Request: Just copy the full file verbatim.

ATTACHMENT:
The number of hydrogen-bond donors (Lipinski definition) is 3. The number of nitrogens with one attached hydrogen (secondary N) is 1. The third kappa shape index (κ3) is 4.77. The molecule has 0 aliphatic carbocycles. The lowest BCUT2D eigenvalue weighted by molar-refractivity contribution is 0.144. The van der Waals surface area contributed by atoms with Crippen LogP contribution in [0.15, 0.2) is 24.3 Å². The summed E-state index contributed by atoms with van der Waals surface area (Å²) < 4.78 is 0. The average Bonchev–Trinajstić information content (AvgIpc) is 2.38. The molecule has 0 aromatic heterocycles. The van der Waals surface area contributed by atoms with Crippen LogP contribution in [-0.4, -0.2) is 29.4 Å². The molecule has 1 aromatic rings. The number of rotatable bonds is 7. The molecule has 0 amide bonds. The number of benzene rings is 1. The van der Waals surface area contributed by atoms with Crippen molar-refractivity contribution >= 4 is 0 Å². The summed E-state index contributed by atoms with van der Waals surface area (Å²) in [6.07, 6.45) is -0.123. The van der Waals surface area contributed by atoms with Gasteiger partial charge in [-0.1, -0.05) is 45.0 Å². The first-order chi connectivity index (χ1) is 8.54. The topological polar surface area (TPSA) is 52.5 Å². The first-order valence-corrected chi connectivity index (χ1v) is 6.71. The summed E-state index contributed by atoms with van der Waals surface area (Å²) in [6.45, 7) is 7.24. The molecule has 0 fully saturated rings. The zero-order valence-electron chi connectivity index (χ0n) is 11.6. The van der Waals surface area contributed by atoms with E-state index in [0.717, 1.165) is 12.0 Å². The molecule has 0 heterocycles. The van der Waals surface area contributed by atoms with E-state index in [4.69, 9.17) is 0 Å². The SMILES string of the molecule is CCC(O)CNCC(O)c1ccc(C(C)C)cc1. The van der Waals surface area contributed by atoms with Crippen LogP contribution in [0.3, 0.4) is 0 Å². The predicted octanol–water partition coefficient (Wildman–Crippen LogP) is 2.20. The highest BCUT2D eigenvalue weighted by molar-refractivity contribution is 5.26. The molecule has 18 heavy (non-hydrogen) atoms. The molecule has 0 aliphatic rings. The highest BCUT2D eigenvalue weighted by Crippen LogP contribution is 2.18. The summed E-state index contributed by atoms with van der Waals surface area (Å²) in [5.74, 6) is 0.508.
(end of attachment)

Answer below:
The number of hydrogen-bond donors (Lipinski definition) is 3. The number of nitrogens with one attached hydrogen (secondary N) is 1. The third kappa shape index (κ3) is 4.77. The molecule has 0 aliphatic carbocycles. The lowest BCUT2D eigenvalue weighted by molar-refractivity contribution is 0.144. The van der Waals surface area contributed by atoms with Crippen LogP contribution in [0.15, 0.2) is 24.3 Å². The summed E-state index contributed by atoms with van der Waals surface area (Å²) < 4.78 is 0. The average Bonchev–Trinajstić information content (AvgIpc) is 2.38. The molecule has 0 aromatic heterocycles. The van der Waals surface area contributed by atoms with Crippen LogP contribution in [-0.4, -0.2) is 29.4 Å². The molecule has 1 aromatic rings. The number of rotatable bonds is 7. The molecule has 0 amide bonds. The number of benzene rings is 1. The van der Waals surface area contributed by atoms with Crippen molar-refractivity contribution >= 4 is 0 Å². The summed E-state index contributed by atoms with van der Waals surface area (Å²) in [6.07, 6.45) is -0.123. The van der Waals surface area contributed by atoms with Gasteiger partial charge in [-0.1, -0.05) is 45.0 Å². The first-order chi connectivity index (χ1) is 8.54. The topological polar surface area (TPSA) is 52.5 Å². The first-order valence-corrected chi connectivity index (χ1v) is 6.71. The summed E-state index contributed by atoms with van der Waals surface area (Å²) in [6.45, 7) is 7.24. The molecule has 0 fully saturated rings. The zero-order valence-electron chi connectivity index (χ0n) is 11.6. The van der Waals surface area contributed by atoms with E-state index in [0.717, 1.165) is 12.0 Å². The molecule has 0 heterocycles. The van der Waals surface area contributed by atoms with E-state index in [4.69, 9.17) is 0 Å². The SMILES string of the molecule is CCC(O)CNCC(O)c1ccc(C(C)C)cc1. The van der Waals surface area contributed by atoms with Crippen LogP contribution in [0.3, 0.4) is 0 Å². The predicted octanol–water partition coefficient (Wildman–Crippen LogP) is 2.20. The highest BCUT2D eigenvalue weighted by molar-refractivity contribution is 5.26. The molecule has 18 heavy (non-hydrogen) atoms. The molecule has 0 aliphatic rings. The highest BCUT2D eigenvalue weighted by Crippen LogP contribution is 2.18. The summed E-state index contributed by atoms with van der Waals surface area (Å²) in [5.74, 6) is 0.508.